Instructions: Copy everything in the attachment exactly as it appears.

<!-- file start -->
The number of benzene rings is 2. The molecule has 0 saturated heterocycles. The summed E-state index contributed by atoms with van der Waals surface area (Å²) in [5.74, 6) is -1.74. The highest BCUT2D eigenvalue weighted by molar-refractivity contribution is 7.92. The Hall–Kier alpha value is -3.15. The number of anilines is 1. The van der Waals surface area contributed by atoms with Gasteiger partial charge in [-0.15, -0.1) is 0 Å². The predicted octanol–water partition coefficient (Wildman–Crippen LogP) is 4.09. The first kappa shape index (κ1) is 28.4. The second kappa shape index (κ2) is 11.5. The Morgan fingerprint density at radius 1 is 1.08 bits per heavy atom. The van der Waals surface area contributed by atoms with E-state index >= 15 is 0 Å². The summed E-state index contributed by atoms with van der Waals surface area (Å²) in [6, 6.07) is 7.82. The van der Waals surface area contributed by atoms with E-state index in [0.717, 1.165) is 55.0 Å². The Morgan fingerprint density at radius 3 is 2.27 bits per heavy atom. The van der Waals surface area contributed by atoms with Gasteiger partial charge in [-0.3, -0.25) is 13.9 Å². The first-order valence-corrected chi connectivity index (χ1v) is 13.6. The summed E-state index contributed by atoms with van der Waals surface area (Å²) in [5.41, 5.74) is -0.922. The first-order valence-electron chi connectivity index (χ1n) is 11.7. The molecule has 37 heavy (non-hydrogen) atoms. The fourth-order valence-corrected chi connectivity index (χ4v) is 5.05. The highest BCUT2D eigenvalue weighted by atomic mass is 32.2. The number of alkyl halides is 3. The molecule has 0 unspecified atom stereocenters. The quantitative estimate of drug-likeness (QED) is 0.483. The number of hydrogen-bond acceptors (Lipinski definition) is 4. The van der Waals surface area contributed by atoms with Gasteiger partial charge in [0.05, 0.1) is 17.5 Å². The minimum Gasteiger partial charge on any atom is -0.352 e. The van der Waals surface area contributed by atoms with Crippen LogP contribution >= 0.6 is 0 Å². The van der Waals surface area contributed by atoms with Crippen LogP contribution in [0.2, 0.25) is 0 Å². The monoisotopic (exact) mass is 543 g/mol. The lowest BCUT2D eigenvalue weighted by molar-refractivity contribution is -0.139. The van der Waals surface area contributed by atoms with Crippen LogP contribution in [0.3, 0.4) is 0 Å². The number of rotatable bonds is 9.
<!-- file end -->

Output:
The number of benzene rings is 2. The molecule has 0 saturated heterocycles. The summed E-state index contributed by atoms with van der Waals surface area (Å²) in [5.74, 6) is -1.74. The highest BCUT2D eigenvalue weighted by molar-refractivity contribution is 7.92. The Hall–Kier alpha value is -3.15. The number of anilines is 1. The van der Waals surface area contributed by atoms with Gasteiger partial charge in [-0.15, -0.1) is 0 Å². The predicted octanol–water partition coefficient (Wildman–Crippen LogP) is 4.09. The first kappa shape index (κ1) is 28.4. The second kappa shape index (κ2) is 11.5. The Morgan fingerprint density at radius 1 is 1.08 bits per heavy atom. The van der Waals surface area contributed by atoms with E-state index >= 15 is 0 Å². The summed E-state index contributed by atoms with van der Waals surface area (Å²) in [6, 6.07) is 7.82. The van der Waals surface area contributed by atoms with E-state index in [0.717, 1.165) is 55.0 Å². The Morgan fingerprint density at radius 3 is 2.27 bits per heavy atom. The van der Waals surface area contributed by atoms with Gasteiger partial charge in [-0.3, -0.25) is 13.9 Å². The first-order valence-corrected chi connectivity index (χ1v) is 13.6. The summed E-state index contributed by atoms with van der Waals surface area (Å²) in [5.41, 5.74) is -0.922. The first-order valence-electron chi connectivity index (χ1n) is 11.7. The molecule has 37 heavy (non-hydrogen) atoms. The fourth-order valence-corrected chi connectivity index (χ4v) is 5.05. The highest BCUT2D eigenvalue weighted by atomic mass is 32.2. The number of alkyl halides is 3. The molecule has 0 unspecified atom stereocenters. The quantitative estimate of drug-likeness (QED) is 0.483. The number of hydrogen-bond acceptors (Lipinski definition) is 4. The van der Waals surface area contributed by atoms with Gasteiger partial charge in [0.05, 0.1) is 17.5 Å². The minimum Gasteiger partial charge on any atom is -0.352 e. The van der Waals surface area contributed by atoms with Crippen LogP contribution >= 0.6 is 0 Å². The van der Waals surface area contributed by atoms with Crippen LogP contribution in [0.2, 0.25) is 0 Å². The monoisotopic (exact) mass is 543 g/mol. The lowest BCUT2D eigenvalue weighted by molar-refractivity contribution is -0.139. The van der Waals surface area contributed by atoms with Crippen LogP contribution in [0.3, 0.4) is 0 Å². The number of rotatable bonds is 9.